One of the most significant developments in the music community this year has been the advancement of women composers active in the visual media. For the lead story in this week’s special Contenders edition of Variety, I interviewed four composers with films opening in the last quarter — Anne Dudley (Elle), Lesley Barber (Manchester by the Sea), Mica Levi (Jackie) and Heather McIntosh (Rainbow Time), at least two of whom may well be up for honors during the coming awards season. I also report the shocking statistics about female composers scoring studio films; and interviewed composer and new Academy of Motion Picture Arts & Sciences governor Laura Karpman and leading music supervisor Tracy McKnight about the strides being made, and what still needs to be accomplished in order to even out the playing field.
What do the composers of some of this year’s most talked-about films — Nocturnal Animals, Moonlight and Lion — have in common? Fresh and innovative approaches, as I discuss in my latest music story for Variety. Interviews with Abel Korzeniowski (Nocturnal Animals), Nicholas Britell (Moonlight) and Dustin O’Halloran and Hauschka (Lion) reveal that each found offbeat musical ways into their respective dramas, and each deepened the filmgoing experience. For Korzeniowski, it was flipping musical genres for the two stories in the film; for Britell, using a hip-hop recording technique; and for O’Halloran and Hauschka, collaborating on a film set largely in India without employing Indian music.
The third of my four stories in this week’s special issue of Variety deals with the music for this year’s big war movies, Hacksaw Ridge and Allied. I interviewed Rupert Gregson-Williams about working with Mel Gibson on the music of Hacksaw Ridge, and Alan Silvestri about Allied, his 16th feature film with director Robert Zemeckis. Both were illuminating, as the composers talked about going beyond the old war-movie cliches and finding new ways to illustrate, or deepen, the stories with music.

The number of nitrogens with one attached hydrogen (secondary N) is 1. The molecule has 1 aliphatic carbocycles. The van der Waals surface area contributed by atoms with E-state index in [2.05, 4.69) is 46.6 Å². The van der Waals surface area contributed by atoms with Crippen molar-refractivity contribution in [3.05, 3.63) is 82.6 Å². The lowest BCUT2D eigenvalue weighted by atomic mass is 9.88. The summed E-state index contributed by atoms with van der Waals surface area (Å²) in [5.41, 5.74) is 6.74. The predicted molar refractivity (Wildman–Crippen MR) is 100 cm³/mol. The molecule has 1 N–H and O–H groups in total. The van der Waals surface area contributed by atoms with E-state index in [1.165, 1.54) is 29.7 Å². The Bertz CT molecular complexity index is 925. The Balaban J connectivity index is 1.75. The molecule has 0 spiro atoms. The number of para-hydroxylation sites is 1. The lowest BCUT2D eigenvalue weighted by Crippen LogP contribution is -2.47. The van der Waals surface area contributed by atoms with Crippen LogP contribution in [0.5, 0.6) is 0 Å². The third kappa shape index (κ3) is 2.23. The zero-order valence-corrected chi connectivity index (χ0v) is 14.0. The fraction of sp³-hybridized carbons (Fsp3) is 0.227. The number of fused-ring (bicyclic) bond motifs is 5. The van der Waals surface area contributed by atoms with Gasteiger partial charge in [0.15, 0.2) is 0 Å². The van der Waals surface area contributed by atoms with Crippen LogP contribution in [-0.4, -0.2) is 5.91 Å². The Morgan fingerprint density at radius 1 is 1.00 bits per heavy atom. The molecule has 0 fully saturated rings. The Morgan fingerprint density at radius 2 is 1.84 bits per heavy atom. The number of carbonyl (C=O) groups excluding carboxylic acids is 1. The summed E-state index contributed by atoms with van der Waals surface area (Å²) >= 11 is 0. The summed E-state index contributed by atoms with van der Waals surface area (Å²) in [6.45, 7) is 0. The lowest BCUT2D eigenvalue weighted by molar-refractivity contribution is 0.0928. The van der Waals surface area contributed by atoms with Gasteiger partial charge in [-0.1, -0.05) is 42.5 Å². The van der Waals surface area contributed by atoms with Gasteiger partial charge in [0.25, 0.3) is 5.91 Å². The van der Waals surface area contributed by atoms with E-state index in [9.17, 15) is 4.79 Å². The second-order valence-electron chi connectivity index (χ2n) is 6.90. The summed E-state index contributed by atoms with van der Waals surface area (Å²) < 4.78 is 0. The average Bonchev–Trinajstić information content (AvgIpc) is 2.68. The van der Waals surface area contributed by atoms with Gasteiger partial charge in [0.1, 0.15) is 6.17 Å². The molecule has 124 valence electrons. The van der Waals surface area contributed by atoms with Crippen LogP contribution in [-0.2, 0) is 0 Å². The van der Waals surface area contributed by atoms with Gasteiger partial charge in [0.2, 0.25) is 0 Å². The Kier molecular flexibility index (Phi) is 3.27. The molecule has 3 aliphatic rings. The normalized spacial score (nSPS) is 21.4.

The top story in this week’s special music edition of Variety deals with music for science-fiction films. Arrival — about learning to communicate with alien visitors — is already much-talked-about, and Johann Johannsson’s fascinating, voice-based score is widely considered a strong candidate for awards. Passengers, which hasn’t yet opened, is sure to be much-discussed, too, and Thomas Newman’s music combines traditional orchestra and contemporary electronics in ways that only Newman can. I talked at length to both composers for this story, one of four I’ve written examining music in 2016 movies.
The first of my four stories in a special edition of this week’s Variety deals with fantasy-film scores, specifically The BFG by John Williams and Fantastic Beasts and Where to Find Them by James Newton Howard. Both composers gave me time on the phone last month, Williams before he dove back into the Star Wars universe — he begins recording in a matter of weeks — and Howard prior to leaving for an extended stay in Europe. These are two of the finest orchestral scores of the year and, in this story, we delve into the details and the approaches to two very different fantasy tales (one by Roald Dahl, whom Williams knew, and one by J.K. Rowling herself).